Says Renita: “The thinking is that we really want to educate people about our own art and culture, and to help them appreciate it more. Because if not us, then who else is going to do that? We are ambassadors of our own culture.”
Djarum Bakti Budaya’s most important current project is bringing Indonesia’s performing arts to the world through Indonesia Menuju Broadway. The foundation is auditioning new talents with an eye to them becoming good enough to perform on Broadway. The aim is to make performing arts “cool” for the masses, because Renita realises that appealing to youth is difficult.
“Surprisingly, the reception has been really great,” she says of the project. “We do have a lot of young talents who can sing, dance and act all at the same time, as you have to do on Broadway – and that makes us really proud! We will try our best to accommodate their talents. Even if they don’t make it on Broadway, we will always nurture them and have a place for them here.”
Showing us videos of some of the auditions, Renita goes on: “Watching the performing arts live is a quite different experience from watching a film. There’s an interaction between the performers and the audience that you don’t get with a movie. The foundation has sponsored a lot of big productions in Jakarta theatres, and we do see the interest among the public.
“The funny thing is that the VIP section usually sells out very quickly compared to the regular seats. So it means that we do have the interest of the audience and the work and resources from the artists. We need to do the facilitating work and communicate it to the masses more. At the end of the day, a big production will have an impact on the economy, as it will employ a lot of people, and that’s one of the foundation’s goals with this programme.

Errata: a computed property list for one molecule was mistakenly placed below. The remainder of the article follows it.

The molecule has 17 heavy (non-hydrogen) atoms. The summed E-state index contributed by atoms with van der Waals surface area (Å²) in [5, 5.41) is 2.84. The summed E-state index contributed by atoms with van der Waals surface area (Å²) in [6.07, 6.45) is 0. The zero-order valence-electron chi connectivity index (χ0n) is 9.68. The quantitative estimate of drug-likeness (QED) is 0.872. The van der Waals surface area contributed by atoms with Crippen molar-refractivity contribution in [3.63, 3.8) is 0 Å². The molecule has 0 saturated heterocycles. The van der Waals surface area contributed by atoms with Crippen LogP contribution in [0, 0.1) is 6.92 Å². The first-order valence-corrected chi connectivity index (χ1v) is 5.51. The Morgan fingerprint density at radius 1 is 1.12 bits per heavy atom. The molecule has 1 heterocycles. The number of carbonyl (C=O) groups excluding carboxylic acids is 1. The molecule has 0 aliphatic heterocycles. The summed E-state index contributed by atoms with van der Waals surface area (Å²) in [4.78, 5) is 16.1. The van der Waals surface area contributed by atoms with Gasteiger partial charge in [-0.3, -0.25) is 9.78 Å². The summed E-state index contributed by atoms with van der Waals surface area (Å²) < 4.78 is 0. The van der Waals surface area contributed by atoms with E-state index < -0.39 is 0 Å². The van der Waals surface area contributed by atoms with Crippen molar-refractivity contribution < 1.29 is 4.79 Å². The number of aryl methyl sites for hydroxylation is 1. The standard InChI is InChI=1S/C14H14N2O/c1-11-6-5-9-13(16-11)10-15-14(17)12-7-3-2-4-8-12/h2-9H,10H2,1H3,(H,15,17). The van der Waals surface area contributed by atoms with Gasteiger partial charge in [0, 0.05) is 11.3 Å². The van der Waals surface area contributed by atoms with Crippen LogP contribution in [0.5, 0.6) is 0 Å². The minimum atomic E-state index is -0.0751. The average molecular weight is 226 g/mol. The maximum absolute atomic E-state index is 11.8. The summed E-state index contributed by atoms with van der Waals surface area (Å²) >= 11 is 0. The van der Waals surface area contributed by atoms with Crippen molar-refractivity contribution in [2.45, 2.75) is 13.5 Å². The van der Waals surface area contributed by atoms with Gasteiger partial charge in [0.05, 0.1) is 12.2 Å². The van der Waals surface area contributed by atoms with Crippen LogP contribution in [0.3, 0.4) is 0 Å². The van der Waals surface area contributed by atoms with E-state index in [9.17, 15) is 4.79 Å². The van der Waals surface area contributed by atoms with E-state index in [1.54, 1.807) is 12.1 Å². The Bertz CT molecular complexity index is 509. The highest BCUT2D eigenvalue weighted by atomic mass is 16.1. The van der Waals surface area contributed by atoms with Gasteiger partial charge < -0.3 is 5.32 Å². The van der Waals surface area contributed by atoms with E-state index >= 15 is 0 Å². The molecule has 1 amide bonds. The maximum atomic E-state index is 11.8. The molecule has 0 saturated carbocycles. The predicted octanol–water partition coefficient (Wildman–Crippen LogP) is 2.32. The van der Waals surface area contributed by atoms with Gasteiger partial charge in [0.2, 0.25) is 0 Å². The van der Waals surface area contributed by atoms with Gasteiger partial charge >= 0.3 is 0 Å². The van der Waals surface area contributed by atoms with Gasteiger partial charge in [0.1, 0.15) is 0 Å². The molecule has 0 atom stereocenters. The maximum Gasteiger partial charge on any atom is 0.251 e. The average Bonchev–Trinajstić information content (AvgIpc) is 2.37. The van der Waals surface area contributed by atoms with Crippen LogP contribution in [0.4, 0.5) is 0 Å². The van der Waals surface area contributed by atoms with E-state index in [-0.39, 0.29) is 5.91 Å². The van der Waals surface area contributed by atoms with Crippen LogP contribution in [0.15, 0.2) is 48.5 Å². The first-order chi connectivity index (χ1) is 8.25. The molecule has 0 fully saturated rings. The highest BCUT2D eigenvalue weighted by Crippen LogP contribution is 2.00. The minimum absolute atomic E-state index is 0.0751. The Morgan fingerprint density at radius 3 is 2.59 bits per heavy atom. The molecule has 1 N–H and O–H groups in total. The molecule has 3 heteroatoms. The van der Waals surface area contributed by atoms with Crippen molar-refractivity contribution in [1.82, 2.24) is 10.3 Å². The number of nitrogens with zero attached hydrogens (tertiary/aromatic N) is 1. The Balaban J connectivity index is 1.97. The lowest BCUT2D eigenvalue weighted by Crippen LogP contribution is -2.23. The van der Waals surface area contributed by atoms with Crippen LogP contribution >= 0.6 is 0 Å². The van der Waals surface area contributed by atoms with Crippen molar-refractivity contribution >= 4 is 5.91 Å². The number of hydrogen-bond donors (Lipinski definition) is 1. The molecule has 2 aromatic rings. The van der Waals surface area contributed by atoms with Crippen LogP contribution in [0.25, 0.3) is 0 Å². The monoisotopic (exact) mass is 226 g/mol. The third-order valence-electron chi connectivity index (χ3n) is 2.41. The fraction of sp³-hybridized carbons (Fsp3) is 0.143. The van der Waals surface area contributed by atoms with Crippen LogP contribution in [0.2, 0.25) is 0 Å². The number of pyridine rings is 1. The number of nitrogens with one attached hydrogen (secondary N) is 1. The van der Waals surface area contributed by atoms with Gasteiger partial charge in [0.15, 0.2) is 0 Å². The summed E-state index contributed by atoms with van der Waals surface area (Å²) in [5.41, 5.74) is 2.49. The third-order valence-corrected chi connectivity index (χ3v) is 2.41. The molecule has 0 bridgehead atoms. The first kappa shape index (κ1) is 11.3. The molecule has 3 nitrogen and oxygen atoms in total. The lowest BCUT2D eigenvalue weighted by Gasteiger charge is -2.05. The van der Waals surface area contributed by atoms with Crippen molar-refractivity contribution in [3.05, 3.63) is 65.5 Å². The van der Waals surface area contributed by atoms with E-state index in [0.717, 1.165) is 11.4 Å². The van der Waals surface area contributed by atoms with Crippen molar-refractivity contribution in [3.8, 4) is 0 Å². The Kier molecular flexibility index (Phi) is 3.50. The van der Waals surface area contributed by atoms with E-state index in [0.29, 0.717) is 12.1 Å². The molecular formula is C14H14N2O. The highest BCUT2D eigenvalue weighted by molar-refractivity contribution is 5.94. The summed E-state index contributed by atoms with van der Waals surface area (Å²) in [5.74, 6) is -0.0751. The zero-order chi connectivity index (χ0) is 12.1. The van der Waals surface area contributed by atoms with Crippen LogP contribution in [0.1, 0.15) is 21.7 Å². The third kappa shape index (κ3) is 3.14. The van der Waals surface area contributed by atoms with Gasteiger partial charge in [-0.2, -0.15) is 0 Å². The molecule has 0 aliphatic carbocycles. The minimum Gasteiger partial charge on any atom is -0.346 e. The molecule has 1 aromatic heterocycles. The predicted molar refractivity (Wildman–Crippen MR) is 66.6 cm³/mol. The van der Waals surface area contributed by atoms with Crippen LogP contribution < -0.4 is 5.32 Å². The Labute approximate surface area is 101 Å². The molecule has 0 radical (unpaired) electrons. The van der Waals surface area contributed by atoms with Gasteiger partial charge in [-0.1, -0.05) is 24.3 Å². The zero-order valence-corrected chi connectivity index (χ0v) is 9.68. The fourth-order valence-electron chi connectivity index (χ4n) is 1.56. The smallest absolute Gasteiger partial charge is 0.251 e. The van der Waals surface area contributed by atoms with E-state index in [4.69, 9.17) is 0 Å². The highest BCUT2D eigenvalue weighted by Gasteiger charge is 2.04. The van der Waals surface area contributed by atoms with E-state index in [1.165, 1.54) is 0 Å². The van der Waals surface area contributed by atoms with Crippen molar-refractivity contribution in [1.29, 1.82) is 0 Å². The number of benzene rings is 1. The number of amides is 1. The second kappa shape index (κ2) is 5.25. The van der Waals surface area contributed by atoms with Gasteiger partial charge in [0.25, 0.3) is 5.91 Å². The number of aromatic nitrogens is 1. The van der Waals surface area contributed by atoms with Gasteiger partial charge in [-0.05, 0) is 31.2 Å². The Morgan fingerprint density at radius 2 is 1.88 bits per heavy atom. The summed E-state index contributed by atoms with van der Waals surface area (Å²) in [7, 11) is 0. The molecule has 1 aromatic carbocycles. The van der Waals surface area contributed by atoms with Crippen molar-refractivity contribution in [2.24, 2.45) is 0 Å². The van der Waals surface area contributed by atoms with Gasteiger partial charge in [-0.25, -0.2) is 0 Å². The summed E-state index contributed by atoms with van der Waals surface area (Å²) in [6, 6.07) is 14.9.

Renita is the mother of five children, all females. Her eldest is 25 years old and the youngest is 16. This is both her and her husband Ryan Adrian’s second marriage. In the midst of her busy life, she still likes to spend her time with her family.
“I enjoy travelling and cooking Indonesian food,” Renita says. “Every Friday, I wake up and imagine myself shopping for ingredients and cooking over the weekend! My kids are all grown, up so we only do holidays together once a year. They have their own lives now.”
Renita has been an independent woman since she was very young, as she comes from a broken home. Her parents divorced when she was a child. At the age of 13, she says, she grew up, realising that she had to manage her own life from then on. She set out to inspire her own daughters to have the same sense of resilience.
“I think one of the biggest lessons I’ve learned is that I have experienced so many failures, yet I managed to get back up again,” Renita says. “I have no fears in life anymore, except for God. And after those experiences, I have so much gratitude towards life and accepting imperfections. Because the more effort we devote to perfection, the harder it is to make peace with yourself.”
Talking about her daughters, Renita expresses her wishes for them as they blossom into young women. “I have taught them to be independent, because I won’t always be around. We never know what will happen. I must accept the fact that I had to live without my parents when I was a kid, and that’s why I taught them to become tough, independent women. I also urged them to work hard to get what they want, because dreams don’t come true unless you keep your focus and be consistent.”
Renita has big hopes and dreams for the future. “Everything we do with the foundation is to make an ecosystem for the creative industry, especially the performing arts,” she says. “In the future, we hope to be able to build a theatre of an international standard in Jakarta so that we can facilitate creativity even more.”